#1 The problem solver. The problem solver is a lifesaver. Check out my post about the problem solver here and click here to get a free download of the cards. What’s a problem solver? Glad you asked, it’s a student that solves all those pesky problems. Billy knocked down Sarah’s building go talk to the problem solver; Jason broke Amy’s crayon talk to the problem solver. Honestly there are a 100 little dramas that happen before lunch and if you don’t delegate you’ll never have peace. Give the kids the tools they need to solve their problems then let them do it!
#2 Go on Vacation. No I don’t mean leave all those little darlings. You just came back from 2 months off. I mean tell the kids when your on vacation they can’t bother you. Then give them a way to know you are off limits. I wear a lei, or I put a pair of sunglasses on my head, my neighbor wears Mickey Mouse ears. You could even open a beach umbrella. Just let them know with a visual cue that you are off limits. They must go see the problem solver to fix any issues. Start slow go on Vacation for 3 minutes. Praise them big time for not interrupting. Then increase the time, 4 minutes, 5 minutes, 7 minutes. You get the picture. Be firm – no one I mean no one approaches you while you’re on vacation.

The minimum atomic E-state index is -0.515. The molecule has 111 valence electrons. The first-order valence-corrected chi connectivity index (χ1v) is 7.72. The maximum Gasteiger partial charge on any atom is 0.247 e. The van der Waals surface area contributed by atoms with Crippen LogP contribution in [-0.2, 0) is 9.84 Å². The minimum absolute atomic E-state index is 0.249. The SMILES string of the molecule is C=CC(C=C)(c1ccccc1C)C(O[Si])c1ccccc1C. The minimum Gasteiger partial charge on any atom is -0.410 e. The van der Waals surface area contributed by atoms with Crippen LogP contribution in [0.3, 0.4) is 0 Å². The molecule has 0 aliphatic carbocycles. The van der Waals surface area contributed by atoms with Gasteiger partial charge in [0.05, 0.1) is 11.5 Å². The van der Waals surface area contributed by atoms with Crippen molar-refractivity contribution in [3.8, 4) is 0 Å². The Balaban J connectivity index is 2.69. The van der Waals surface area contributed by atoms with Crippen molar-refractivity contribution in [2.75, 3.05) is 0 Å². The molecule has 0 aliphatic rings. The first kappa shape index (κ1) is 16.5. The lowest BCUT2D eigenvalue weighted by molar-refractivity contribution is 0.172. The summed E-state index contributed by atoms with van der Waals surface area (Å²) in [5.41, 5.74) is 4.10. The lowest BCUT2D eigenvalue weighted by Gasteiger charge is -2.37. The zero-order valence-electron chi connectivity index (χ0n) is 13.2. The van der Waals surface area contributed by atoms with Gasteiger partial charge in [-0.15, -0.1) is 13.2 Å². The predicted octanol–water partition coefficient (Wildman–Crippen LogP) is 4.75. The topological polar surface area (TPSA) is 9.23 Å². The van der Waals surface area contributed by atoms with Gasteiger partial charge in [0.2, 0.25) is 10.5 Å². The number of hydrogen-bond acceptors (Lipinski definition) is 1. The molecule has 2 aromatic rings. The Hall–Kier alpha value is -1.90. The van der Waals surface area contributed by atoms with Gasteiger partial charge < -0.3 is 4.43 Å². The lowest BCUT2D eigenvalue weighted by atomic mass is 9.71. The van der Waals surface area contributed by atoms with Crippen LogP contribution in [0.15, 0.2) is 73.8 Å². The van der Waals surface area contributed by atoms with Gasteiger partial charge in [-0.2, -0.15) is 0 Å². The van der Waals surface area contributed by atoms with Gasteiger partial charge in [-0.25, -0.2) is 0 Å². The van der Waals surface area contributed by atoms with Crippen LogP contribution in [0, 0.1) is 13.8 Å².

Side note…..Once the principal came in to ask me something and one child yelled out “You can’t talk to her know she’s on vacation.” That required a slight explanation. This vacation time is when you can have small groups without interruption.
#3 Don’t have groups during active center time if you are the only adult in the room. Seriously read that again. Don’t! Don’t open the block area, water table, and easel when your trying to have groups. That’s just crazy. Have the kids at their tables writing, coloring, reading, listening to books on tape, choose any activity that can be done quietly. I mean it, read that again!!! I love to use this time for interactive notebooks. All that coloring, cutting, folding oh my. Check here to read my post about why I love interactive notebooks.